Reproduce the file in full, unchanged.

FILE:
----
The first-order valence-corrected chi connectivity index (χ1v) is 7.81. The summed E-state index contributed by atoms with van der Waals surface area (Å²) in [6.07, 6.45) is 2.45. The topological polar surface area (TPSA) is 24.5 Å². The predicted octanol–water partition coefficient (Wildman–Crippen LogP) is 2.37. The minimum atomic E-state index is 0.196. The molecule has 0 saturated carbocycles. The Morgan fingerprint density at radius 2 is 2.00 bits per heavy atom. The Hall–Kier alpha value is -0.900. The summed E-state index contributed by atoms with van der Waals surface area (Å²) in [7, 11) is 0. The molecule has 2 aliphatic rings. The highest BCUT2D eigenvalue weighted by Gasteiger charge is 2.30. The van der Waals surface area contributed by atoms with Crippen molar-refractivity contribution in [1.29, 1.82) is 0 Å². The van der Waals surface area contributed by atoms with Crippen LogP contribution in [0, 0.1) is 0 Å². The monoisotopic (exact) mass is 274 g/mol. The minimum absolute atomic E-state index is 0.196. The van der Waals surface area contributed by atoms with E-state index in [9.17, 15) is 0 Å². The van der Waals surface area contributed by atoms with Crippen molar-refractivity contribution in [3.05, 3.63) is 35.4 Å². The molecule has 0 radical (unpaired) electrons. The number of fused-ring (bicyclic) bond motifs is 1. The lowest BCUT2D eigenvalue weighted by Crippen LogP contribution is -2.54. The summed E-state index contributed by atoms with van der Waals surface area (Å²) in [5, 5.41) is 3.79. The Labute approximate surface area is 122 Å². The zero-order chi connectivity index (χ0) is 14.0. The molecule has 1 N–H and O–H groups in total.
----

The first-order valence-corrected chi connectivity index (χ1v) is 7.81. The summed E-state index contributed by atoms with van der Waals surface area (Å²) in [6.07, 6.45) is 2.45. The topological polar surface area (TPSA) is 24.5 Å². The predicted octanol–water partition coefficient (Wildman–Crippen LogP) is 2.37. The minimum atomic E-state index is 0.196. The molecule has 0 saturated carbocycles. The Morgan fingerprint density at radius 2 is 2.00 bits per heavy atom. The Hall–Kier alpha value is -0.900. The summed E-state index contributed by atoms with van der Waals surface area (Å²) in [7, 11) is 0. The molecule has 2 aliphatic rings. The highest BCUT2D eigenvalue weighted by Gasteiger charge is 2.30. The van der Waals surface area contributed by atoms with Crippen molar-refractivity contribution in [1.29, 1.82) is 0 Å². The van der Waals surface area contributed by atoms with Crippen LogP contribution in [0, 0.1) is 0 Å². The monoisotopic (exact) mass is 274 g/mol. The minimum absolute atomic E-state index is 0.196. The van der Waals surface area contributed by atoms with E-state index in [9.17, 15) is 0 Å². The van der Waals surface area contributed by atoms with Crippen molar-refractivity contribution in [3.05, 3.63) is 35.4 Å². The molecule has 0 radical (unpaired) electrons. The number of fused-ring (bicyclic) bond motifs is 1. The lowest BCUT2D eigenvalue weighted by Crippen LogP contribution is -2.54. The summed E-state index contributed by atoms with van der Waals surface area (Å²) in [5, 5.41) is 3.79. The Labute approximate surface area is 122 Å². The zero-order chi connectivity index (χ0) is 14.0. The molecule has 1 N–H and O–H groups in total.